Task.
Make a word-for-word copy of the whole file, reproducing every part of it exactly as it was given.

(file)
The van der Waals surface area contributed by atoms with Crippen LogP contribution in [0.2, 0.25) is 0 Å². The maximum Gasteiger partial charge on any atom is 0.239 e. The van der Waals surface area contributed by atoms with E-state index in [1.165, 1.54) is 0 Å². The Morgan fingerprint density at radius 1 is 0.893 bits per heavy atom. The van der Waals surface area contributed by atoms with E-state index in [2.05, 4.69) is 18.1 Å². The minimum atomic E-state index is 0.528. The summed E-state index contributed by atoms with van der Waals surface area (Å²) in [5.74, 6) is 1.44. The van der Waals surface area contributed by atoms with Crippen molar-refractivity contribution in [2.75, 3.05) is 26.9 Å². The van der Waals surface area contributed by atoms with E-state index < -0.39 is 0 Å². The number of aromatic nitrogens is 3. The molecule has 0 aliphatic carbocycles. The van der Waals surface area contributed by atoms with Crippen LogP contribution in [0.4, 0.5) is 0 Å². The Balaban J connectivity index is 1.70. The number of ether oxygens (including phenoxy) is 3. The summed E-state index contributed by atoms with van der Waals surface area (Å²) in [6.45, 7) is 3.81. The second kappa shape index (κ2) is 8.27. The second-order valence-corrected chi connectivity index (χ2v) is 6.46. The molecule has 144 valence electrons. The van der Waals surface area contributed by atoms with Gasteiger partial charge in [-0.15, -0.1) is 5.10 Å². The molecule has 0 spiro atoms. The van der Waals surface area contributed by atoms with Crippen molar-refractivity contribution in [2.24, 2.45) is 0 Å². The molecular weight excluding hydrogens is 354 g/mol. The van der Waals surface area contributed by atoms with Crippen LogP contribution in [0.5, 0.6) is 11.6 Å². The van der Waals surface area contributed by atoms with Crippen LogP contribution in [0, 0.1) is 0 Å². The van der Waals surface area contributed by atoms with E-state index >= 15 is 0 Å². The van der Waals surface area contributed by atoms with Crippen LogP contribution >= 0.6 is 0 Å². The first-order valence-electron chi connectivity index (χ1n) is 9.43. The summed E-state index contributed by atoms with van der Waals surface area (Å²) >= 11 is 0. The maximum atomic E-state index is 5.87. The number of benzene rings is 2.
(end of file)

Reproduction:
The van der Waals surface area contributed by atoms with Crippen LogP contribution in [0.2, 0.25) is 0 Å². The maximum Gasteiger partial charge on any atom is 0.239 e. The van der Waals surface area contributed by atoms with E-state index in [1.165, 1.54) is 0 Å². The Morgan fingerprint density at radius 1 is 0.893 bits per heavy atom. The van der Waals surface area contributed by atoms with E-state index in [2.05, 4.69) is 18.1 Å². The minimum atomic E-state index is 0.528. The summed E-state index contributed by atoms with van der Waals surface area (Å²) in [5.74, 6) is 1.44. The van der Waals surface area contributed by atoms with Crippen molar-refractivity contribution in [2.75, 3.05) is 26.9 Å². The van der Waals surface area contributed by atoms with E-state index < -0.39 is 0 Å². The number of aromatic nitrogens is 3. The molecule has 0 aliphatic carbocycles. The van der Waals surface area contributed by atoms with Crippen LogP contribution in [0.4, 0.5) is 0 Å². The Balaban J connectivity index is 1.70. The number of ether oxygens (including phenoxy) is 3. The summed E-state index contributed by atoms with van der Waals surface area (Å²) in [6.45, 7) is 3.81. The second kappa shape index (κ2) is 8.27. The second-order valence-corrected chi connectivity index (χ2v) is 6.46. The molecule has 144 valence electrons. The van der Waals surface area contributed by atoms with Gasteiger partial charge in [-0.15, -0.1) is 5.10 Å². The molecule has 0 spiro atoms. The van der Waals surface area contributed by atoms with Crippen molar-refractivity contribution in [2.24, 2.45) is 0 Å². The molecular weight excluding hydrogens is 354 g/mol. The van der Waals surface area contributed by atoms with Crippen LogP contribution in [0.5, 0.6) is 11.6 Å². The van der Waals surface area contributed by atoms with Crippen LogP contribution in [0, 0.1) is 0 Å². The van der Waals surface area contributed by atoms with E-state index >= 15 is 0 Å². The van der Waals surface area contributed by atoms with Crippen LogP contribution >= 0.6 is 0 Å². The first-order valence-electron chi connectivity index (χ1n) is 9.43. The summed E-state index contributed by atoms with van der Waals surface area (Å²) >= 11 is 0. The maximum atomic E-state index is 5.87. The number of benzene rings is 2.